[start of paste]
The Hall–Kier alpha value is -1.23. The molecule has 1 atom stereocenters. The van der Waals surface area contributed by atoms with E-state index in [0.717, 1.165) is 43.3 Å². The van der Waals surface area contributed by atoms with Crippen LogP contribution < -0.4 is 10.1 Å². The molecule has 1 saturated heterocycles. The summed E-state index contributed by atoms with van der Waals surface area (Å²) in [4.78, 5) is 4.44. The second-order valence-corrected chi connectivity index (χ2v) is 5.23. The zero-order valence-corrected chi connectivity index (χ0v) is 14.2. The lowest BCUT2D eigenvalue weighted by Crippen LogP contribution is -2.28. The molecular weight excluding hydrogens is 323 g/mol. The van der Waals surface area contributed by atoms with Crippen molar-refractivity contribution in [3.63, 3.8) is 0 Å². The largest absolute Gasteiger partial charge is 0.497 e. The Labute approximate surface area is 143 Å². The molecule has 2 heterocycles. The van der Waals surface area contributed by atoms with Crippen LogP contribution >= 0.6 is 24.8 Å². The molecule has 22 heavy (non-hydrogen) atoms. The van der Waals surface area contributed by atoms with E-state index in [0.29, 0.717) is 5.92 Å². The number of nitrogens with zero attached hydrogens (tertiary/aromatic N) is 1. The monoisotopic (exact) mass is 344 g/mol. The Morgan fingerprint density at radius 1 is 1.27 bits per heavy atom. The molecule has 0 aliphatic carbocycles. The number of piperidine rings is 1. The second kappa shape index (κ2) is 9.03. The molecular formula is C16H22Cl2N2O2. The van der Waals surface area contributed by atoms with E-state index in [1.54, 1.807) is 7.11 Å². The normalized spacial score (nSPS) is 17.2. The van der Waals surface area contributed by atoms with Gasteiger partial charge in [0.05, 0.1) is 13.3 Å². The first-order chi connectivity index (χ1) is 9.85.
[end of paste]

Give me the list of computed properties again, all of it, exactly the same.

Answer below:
The Hall–Kier alpha value is -1.23. The molecule has 1 atom stereocenters. The van der Waals surface area contributed by atoms with E-state index in [0.717, 1.165) is 43.3 Å². The van der Waals surface area contributed by atoms with Crippen LogP contribution < -0.4 is 10.1 Å². The molecule has 1 saturated heterocycles. The summed E-state index contributed by atoms with van der Waals surface area (Å²) in [4.78, 5) is 4.44. The second-order valence-corrected chi connectivity index (χ2v) is 5.23. The zero-order valence-corrected chi connectivity index (χ0v) is 14.2. The lowest BCUT2D eigenvalue weighted by Crippen LogP contribution is -2.28. The molecular weight excluding hydrogens is 323 g/mol. The van der Waals surface area contributed by atoms with Crippen molar-refractivity contribution in [3.63, 3.8) is 0 Å². The largest absolute Gasteiger partial charge is 0.497 e. The Labute approximate surface area is 143 Å². The molecule has 2 heterocycles. The van der Waals surface area contributed by atoms with Crippen LogP contribution >= 0.6 is 24.8 Å². The molecule has 22 heavy (non-hydrogen) atoms. The van der Waals surface area contributed by atoms with E-state index in [0.29, 0.717) is 5.92 Å². The number of nitrogens with zero attached hydrogens (tertiary/aromatic N) is 1. The monoisotopic (exact) mass is 344 g/mol. The Morgan fingerprint density at radius 1 is 1.27 bits per heavy atom. The molecule has 0 aliphatic carbocycles. The number of piperidine rings is 1. The second kappa shape index (κ2) is 9.03. The molecular formula is C16H22Cl2N2O2. The van der Waals surface area contributed by atoms with E-state index in [1.54, 1.807) is 7.11 Å². The normalized spacial score (nSPS) is 17.2. The van der Waals surface area contributed by atoms with Gasteiger partial charge in [0.05, 0.1) is 13.3 Å². The first-order chi connectivity index (χ1) is 9.85.